upon returning from my week away, i found the silkworms had in fact been very busy.
their transparent silk hammocks held beautiful white cocoons, this kibisu surrounding each cocoon, looking like a hazy ring around the moon on a not so clear night. isn’t it beautiful? if you have been following along since the beginning, you will remember that these silkworms began hatching on the full moon on may 27. while some entertained my idea of spinning their cocoons inside the egg trays provided, others had ideas of their own and set out into the wilderness of the inside of my display cabinet slinging up hammocks willy-nilly! see for yourself-
-some of my left brained silkworms, the more organized and logical ones
-this one found some security in a special little cup. part of my grandmother’s chocolate set. i was only allowed to look at this and never touch when i visited her. it’s in perfect condition from the 1920’s-perhaps a wedding gift? made in japan. looking on is a special toy of my father’s from when he was a kid. yup, that’s popeye in the cup. this shelf has a few family souvenirs. the silkworms seemed comfortable there.
others threw up hammocks in various corners-
more right brainers. (do silkworms even have brains?)
i’ll admit, i wasn’t very happy going off to the woods and leaving my worms behind to spin without me so i took a few along for the trip…in a little bug container with some sticks of mulberry twigs. they had stopped eating so no need to pack any leaves. anytime we stopped i hauled them around with me- too hot in the car!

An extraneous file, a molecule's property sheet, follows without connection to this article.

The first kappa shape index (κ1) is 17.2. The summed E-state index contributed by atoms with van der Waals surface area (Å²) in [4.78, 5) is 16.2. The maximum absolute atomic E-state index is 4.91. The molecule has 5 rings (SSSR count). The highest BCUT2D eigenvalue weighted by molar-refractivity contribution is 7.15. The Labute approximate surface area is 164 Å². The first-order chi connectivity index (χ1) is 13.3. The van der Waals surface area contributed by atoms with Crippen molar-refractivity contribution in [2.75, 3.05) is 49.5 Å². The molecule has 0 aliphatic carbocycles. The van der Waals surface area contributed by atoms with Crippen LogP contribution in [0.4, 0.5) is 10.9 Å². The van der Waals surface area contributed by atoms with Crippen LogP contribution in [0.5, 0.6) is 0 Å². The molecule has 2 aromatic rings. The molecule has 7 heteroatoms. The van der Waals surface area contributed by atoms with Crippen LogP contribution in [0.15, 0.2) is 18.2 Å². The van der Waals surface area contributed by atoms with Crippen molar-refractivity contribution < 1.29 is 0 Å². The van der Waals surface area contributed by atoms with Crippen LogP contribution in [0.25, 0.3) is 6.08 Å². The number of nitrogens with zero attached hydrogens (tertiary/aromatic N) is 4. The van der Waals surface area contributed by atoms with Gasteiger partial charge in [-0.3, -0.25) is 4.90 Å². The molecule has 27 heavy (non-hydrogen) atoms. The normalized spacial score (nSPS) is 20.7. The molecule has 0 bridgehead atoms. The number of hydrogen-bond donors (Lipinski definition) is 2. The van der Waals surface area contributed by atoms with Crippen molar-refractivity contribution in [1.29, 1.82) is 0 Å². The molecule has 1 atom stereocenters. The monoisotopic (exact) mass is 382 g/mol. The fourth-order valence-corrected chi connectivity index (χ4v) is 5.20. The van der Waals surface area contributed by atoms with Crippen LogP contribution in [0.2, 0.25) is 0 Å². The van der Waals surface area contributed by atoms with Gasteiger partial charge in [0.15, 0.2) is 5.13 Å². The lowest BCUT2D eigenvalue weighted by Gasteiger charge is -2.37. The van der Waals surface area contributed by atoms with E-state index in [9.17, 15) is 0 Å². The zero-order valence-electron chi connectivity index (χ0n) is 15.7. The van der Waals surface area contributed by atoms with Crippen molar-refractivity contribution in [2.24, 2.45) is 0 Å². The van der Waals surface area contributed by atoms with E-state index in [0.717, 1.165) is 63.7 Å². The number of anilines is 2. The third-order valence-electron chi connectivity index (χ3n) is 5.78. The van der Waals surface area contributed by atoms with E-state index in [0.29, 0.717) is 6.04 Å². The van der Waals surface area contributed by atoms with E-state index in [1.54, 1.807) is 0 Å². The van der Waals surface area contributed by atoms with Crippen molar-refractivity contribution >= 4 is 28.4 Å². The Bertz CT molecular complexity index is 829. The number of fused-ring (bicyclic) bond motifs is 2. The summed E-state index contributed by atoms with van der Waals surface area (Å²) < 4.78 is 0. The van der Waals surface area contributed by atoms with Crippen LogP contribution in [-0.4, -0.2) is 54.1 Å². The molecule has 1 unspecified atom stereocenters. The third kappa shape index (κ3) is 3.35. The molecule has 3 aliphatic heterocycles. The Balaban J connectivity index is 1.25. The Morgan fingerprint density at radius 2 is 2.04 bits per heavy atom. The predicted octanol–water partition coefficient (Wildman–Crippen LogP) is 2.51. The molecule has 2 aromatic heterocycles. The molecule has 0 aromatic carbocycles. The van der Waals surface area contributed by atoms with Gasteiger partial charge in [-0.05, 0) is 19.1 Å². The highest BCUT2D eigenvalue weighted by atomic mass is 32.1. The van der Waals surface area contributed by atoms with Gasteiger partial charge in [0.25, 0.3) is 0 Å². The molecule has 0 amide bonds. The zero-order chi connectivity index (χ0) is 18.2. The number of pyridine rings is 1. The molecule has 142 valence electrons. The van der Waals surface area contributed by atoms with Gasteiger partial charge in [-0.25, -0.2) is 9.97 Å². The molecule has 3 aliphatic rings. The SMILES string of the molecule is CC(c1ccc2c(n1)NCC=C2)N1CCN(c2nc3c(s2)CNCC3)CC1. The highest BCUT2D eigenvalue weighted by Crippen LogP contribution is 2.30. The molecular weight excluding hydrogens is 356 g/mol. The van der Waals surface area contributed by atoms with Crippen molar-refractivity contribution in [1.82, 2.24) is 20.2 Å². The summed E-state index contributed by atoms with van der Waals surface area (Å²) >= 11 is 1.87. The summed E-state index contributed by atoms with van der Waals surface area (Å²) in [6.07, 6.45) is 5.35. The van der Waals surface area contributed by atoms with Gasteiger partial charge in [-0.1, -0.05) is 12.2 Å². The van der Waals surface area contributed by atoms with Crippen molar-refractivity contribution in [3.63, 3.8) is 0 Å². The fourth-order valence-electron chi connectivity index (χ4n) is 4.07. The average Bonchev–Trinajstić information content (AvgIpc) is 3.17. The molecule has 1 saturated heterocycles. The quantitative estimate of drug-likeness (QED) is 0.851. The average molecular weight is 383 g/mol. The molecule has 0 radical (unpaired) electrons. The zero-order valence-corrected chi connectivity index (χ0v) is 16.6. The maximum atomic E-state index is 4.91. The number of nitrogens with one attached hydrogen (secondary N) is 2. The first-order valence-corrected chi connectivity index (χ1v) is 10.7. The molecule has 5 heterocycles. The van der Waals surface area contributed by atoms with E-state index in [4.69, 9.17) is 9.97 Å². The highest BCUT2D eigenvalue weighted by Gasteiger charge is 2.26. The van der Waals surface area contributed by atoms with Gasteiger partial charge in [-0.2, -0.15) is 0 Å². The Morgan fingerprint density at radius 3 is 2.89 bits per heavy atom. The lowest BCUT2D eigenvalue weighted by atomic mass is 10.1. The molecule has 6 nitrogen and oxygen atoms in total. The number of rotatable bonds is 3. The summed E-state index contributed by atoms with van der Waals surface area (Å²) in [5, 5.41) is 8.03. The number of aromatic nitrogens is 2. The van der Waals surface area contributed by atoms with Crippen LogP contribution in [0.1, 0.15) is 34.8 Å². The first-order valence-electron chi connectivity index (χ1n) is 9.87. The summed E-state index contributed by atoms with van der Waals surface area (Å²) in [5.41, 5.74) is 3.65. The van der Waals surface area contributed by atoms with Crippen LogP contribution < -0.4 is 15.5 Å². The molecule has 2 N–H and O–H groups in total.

i enjoyed watching them and wondered how the rest were doing back at home.
i have sorted off a selection to keep for breeding and await their emergence- a slight rocking back and forth and one end of the cocoon showing dampness is the apparent signal and dawn seems to be the preferred time.
the remaining cocoons have been stifled (killed) using best practices as outlined by Micheal on his Wormspit site as well as advice given on the Catherders yahoo group. i can’t recommend that group enough-if you think you want to try this- join the group. the pupas inside the cocoons are dried and will be removed after degumming for reeling or mawata (hankie) making.
i have been giving more thought to souvenirs. how we collect and keep them. they are memory keepers, tokens that remind us of something, someone, or the past. i have decided to offer some of my hand raised cocoons as souvenirs in my bigcartel shop. just a token of the process. a reminder of where some of the fiber we work with comes from. it feels good to me to know the source of things. here is what it will look like- one single cocoon in a small hand stitched indigo shibori drawstring bag:
if there are any left i’ll take them to the show in long beach, but really i think they have more meaning here, for those of you who have been following along, encouraging their progress, and mine as well.
for now, there are a few offerings in the shop, until i get more prepared for the show.